The American Studies Association’s (ASA) move to boycott Israel sparked a deluge of pro-Israel responses claiming that the boycott, divestment and sanctions (BDS) movement seeks the “destruction” of Israel.
It is a line of attack that conjures up the ghosts of the Holocaust to many Jews. For Israel advocates, destroying Israel would mean destroying Jews’ place in the Middle East. Cary Nelson, one of the most prominent scholarly voices against the academic boycott of Israel, distilled this type of anti-BDS argument in a Wall Street Journal Op-Ed published in response to the ASA boycott and the Modern Language Association convention.
“The fundamental goal of the boycott movement is not the peaceful coexistence of two states, one Jewish and one Palestinian, but rather the elimination of Israel,” he wrote. “One nation called Palestine would rule from the Jordan River to the Mediterranean Sea. Those Jews not exiled or killed in the transition to an Arab-dominated nation would live as second-class citizens without fundamental rights.”
But a survey of some of the leading Palestinian supporters of BDS reveals a starkly different vision: that of a shared future in Israel/Palestine, where the rights of everyone are upheld.
“Freedom, justice and equality, the ultimate goals of the BDS movement, would only ‘destroy’ an unjust regime, not harm any humans. BDS categorically opposes all forms of racism, including anti-Semitism, and consistently advocates for equal rights for all humans,” said Omar Barghouti, a Palestinian human rights activist and a co-founder of the global, Palestinian-led BDS movement for Palestinian rights. “The Zionist paranoia, whether real or an Oscar-winning act, about BDS aiming to ‘remove Jewish Israelis from the region’ is clearly based on myth and a long record of Zionist ethnic cleansing and destruction of Palestinian society. Criminals always fear that their long oppressed victims will resort to the same criminal techniques if they gain power and turn the tables.”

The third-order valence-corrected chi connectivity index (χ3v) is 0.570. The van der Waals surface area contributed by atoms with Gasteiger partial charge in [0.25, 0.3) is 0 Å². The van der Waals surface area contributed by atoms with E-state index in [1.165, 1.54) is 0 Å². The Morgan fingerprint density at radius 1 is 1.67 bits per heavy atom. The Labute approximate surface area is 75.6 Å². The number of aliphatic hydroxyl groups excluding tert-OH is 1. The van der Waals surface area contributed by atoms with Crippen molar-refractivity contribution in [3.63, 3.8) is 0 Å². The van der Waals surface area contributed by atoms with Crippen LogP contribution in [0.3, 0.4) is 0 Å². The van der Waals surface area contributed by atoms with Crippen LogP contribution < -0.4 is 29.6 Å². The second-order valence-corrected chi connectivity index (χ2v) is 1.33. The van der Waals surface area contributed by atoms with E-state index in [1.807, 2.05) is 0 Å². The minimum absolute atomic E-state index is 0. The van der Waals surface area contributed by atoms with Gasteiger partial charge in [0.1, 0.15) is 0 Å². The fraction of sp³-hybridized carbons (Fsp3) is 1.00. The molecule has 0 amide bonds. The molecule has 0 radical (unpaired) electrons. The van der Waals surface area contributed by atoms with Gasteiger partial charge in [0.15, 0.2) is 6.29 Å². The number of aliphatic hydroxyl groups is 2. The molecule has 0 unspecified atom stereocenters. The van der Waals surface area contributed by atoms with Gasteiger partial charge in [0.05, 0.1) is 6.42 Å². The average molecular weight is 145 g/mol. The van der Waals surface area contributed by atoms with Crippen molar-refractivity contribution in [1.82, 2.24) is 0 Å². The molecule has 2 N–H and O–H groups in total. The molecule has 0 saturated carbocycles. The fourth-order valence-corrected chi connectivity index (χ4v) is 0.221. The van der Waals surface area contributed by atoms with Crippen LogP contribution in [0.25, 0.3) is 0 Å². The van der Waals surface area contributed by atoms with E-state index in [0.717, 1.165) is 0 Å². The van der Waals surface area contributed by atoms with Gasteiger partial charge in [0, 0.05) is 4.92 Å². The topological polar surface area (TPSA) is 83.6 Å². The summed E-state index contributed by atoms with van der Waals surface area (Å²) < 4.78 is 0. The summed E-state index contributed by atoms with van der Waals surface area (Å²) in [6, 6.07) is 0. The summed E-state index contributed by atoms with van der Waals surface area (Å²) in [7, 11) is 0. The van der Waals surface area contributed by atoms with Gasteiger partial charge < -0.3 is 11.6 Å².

Barghouti pointed to historic examples where former colonizers live with those they colonized, like South Africa and many Latin American countries.
Interviews with BDS advocates show that what the movement takes aim at is Jewish privilege at the expense of the rights of Palestinians. Israel’s existence as a state that institutionalizes Jewish privilege is the edifice the BDS movement wants to destroy. Yet that does not translate into destroying Jewish life in Israel/Palestine. These issues speak to the very nature of Israel and what it will become: a continued site of dispossession and Jewish privilege, or a site where Palestinian human rights are realized and Israeli Jewish claims of exclusive national privilege are rejected.
“The State of Israel is built on the concept of supremacy and privilege… The idea of dismantling that is precisely why it becomes so controversial, because if you can’t have a state that privileges Jewish people, then what does the state become?” Noura Erakat, a human rights attorney who is a supporter of BDS, explained. “For advocates of pluralism and equality, it becomes a better state but for those who consider Jewish privilege a national right, notwithstanding the violence it necessitates, it is an affront.”